I am a planner. 100% Type A personality, the type to have a five-year-plan in 6th grade. The tips and tricks I learned then still serve me well.
It all started back when I was playing the double bass, and getting pretty good, despite the idea that I had “no time” to practice. I made the mistake of mentioning this to my private teacher, Ms. Crisman, one day, and she suggested I try tracking my time. She gave me a handout from her side-hustle, Mary Kay Cosmetics, which was basically a spreadsheet (this one, in fact!) of the week from 6 a.m. to 10 p.m. every day. “Just see what happens,” she said.
Immediately, I noticed where all my time was going. Television and playing The Sims, and just the knowledge that this was how I was spending my time (and that my idol Ms. Crisman was going to see it) was enough to get me to practice more, and probably to read more, clean my room, and do all the other things that I thought I didn’t have time for.
It wasn’t always so effective. Often, I’d start the week great right after my lesson, and by the end of the week, I was playing a lot of computer games again. But just the accountability of the chart helped.
From there, I moved into planners, and fell in love with them. The new planner was my favorite part of the new school year, and I liked looking back through them at the end to remember everything that I’d done and the things that had mattered to me at the time.
Sometime in college, or maybe a bit before, I started writing out full daily schedules, either in my planner or on slips of paper, which may have been where my planning and attention to detail really spun out of control. I liked the satisfaction of crossing items off the list as the hours ticked by, and I was overly influenced by a brief passage in Jane Eyre, when she was visiting the cousins who were horrible to her as a child, and one had become self-indulgent and the other puritanical. The puritanical one, Eliza, advised the other, “Take one day; share it into sections; to each section apportion its task; leave no stray unemployed quarter of an hour, ten minutes, five minutes–include all; do each piece of business in its turn with method, with rigid regularity.”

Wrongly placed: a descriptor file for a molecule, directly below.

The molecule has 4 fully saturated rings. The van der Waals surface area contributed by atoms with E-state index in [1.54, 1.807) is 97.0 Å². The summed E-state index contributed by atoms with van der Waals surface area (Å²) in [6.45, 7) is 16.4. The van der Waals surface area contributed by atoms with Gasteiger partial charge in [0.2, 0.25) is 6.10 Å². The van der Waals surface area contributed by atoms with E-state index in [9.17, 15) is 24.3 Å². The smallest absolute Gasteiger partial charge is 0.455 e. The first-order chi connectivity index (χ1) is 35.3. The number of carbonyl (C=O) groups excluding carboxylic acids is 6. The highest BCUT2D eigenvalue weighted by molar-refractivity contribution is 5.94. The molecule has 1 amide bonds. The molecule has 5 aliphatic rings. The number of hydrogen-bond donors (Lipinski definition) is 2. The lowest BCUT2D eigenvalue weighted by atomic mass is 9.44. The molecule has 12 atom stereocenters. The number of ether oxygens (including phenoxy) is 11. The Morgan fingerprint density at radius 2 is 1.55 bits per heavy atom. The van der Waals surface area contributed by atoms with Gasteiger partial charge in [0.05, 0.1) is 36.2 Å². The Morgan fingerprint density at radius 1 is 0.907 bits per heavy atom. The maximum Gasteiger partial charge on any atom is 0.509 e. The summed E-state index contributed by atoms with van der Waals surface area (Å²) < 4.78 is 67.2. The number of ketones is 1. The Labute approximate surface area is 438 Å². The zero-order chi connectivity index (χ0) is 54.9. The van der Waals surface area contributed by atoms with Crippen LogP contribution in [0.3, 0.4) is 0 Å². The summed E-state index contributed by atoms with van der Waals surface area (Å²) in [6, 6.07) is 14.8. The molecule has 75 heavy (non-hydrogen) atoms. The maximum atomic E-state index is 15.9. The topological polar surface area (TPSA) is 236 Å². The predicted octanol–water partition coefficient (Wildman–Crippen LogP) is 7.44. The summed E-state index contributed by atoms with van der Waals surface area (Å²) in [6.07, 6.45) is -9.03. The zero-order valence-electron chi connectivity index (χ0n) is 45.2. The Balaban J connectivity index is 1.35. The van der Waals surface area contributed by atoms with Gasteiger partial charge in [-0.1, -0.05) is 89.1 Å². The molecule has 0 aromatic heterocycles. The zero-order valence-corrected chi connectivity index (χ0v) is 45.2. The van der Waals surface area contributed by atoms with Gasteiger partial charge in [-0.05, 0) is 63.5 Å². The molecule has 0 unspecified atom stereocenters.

Eliza was not meant to be a model, but I made her one, and tried to contort my days into that kind of clockwork. It was not a great system, though I was extremely productive. It finally ended with me showing my week’s schedule to my therapist and her pointing out that I had not scheduled a break for in five days. This was apparently unhealthy and she made me change it, which made me less efficient, but ultimately got me out of therapy, so win.
Nowadays I use a bullet journal and I’m pretty pleased with the system. It has the shape of a planner with more flexibility, the space to schedule every hour of my day (including breaks) if I want to, and the ability to see what I actually do if I remember to write it down. It’s the system that works for me now. It helps me see where my day has gone, to note anything I want to be aware of like what I ate or how I felt, and to make longer, more elaborate plans whenever I feel like it.
This morning that meant planning out the first part of August with packing and cleaning the apartment. I also added a few things to my monthly to-do list which helps me see where my likely spending will happen. For instance, I need to change the oil in my car and I have a number of things to take to the dry-cleaners (normally I would just take my chances and throw my clothes in the wash, but these are actually nice interview-y type outfits and my wedding dress so it’s probably not worth it). This helps me remember, even more than my budget, that I actually will spend money on my optometrist appointment and the cat’s vet appointment, etc. and that keeps me from giving in to the temptation to spend on a meal or a drink out. Though I may have actually scheduled one of those with a coworker today as well. At least I’m planning ahead?